The Native Tourist
reformed/biblical observations on Christianity and culture

Tuesday, September 09, 2003
Blessed Are the Poor, For They Shall Have Nice Cities

"I live in a neighborhood that meets many of the conditions of the Traditional Neighborhood Design (TND) extolled by the New Urbanists. The buildings are laid out at a relatively high density, there is a good network of sidewalks for walking, and there are some lovely, public spaces and charming coffee shops within easy walking distance from my front door. I do love to walk to the park and the coffee shops and go there when I have time or money to spare. Where I really take advantage of the good sidewalks and the proximity of our houses is when I pop over to a neighbor’s to borrow a tool or an ingredient or to ask for help with picking up and moving some furniture. As much as I enjoy these little exchanges with my neighbors, if I had more disposable income, I would probably keep a better stock of food on hand, purchase all the tools that I need, and not worry about the twenty-five dollar delivery fee for furniture. I have come to realize that one of the things that makes Missoula a hospitable urban environment is that it is made up of people who have to get along because they need each other."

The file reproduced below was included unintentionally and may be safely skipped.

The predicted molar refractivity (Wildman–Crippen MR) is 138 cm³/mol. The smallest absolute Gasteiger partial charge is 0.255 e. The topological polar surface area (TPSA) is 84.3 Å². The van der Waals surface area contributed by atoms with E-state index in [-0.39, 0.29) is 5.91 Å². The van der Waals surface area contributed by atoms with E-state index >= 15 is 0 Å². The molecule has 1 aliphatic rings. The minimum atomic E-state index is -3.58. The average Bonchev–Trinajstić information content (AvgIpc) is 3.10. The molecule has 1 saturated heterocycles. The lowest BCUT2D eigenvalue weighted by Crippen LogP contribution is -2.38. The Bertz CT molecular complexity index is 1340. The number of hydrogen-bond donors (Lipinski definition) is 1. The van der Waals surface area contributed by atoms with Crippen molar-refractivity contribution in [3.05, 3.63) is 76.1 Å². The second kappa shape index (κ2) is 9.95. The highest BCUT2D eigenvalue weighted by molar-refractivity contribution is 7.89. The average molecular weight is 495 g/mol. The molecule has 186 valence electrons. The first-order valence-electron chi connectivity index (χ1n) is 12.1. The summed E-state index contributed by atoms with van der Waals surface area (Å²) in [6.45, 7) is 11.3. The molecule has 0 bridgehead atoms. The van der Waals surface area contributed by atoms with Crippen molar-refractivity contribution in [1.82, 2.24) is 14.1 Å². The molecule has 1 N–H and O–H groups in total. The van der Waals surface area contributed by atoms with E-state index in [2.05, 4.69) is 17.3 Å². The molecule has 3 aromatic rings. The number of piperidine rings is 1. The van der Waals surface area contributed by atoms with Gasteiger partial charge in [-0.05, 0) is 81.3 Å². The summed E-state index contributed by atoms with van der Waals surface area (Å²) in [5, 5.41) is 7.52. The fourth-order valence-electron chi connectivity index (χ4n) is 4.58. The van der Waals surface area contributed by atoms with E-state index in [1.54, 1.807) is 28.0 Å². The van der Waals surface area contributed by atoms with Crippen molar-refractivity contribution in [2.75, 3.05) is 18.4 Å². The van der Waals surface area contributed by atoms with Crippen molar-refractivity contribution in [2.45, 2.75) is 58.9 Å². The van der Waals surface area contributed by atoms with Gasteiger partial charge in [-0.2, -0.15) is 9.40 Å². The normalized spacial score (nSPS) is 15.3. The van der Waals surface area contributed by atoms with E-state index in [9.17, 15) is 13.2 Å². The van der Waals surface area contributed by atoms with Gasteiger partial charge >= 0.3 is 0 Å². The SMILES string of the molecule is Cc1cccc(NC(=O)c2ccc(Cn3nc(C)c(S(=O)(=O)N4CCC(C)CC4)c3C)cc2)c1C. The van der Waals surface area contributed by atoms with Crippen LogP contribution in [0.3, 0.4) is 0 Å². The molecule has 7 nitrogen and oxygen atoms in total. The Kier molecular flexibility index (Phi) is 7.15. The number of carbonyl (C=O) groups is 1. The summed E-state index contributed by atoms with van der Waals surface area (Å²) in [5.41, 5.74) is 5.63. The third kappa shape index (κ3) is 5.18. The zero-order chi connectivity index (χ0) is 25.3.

-- Eric Jacobsen, Author of Sidewalks in the Kingdom: New Urbanism and the Christian Faith (I found out about his essay in Markets and Moralisty on Seaside and new urbanism on Gideon Strauss' blog)

Seaside, Florida, which nearly all card-carrying new urbanists celebrate as the exemplar of what cities can and should be, turns out to be nothing more than a very aesthetic, finely crafted stageset for the super rich (ironically, Seaside was the utopian real-life set for the movie Truman Show.) As a mostly vacant vacation resort with house prices looming at a million dollars or more, Jacobsen found out that there no thriving community there - despite the sidewalks, front porches, village greens and quaint shops and galleries.

Although formal/organizational and aesthetic factors contribute to the life of a city, it is the people who really matter. Do the the citizans care about community at large and really want to take the time and effort to shape their lives so that they regularly interact with others, or do they want to hang out alone on their back decks and be numbed by television in their family rooms? Give me a group of people who really value community, and they will find a way to make it work, even in the most banal suburban sub-division.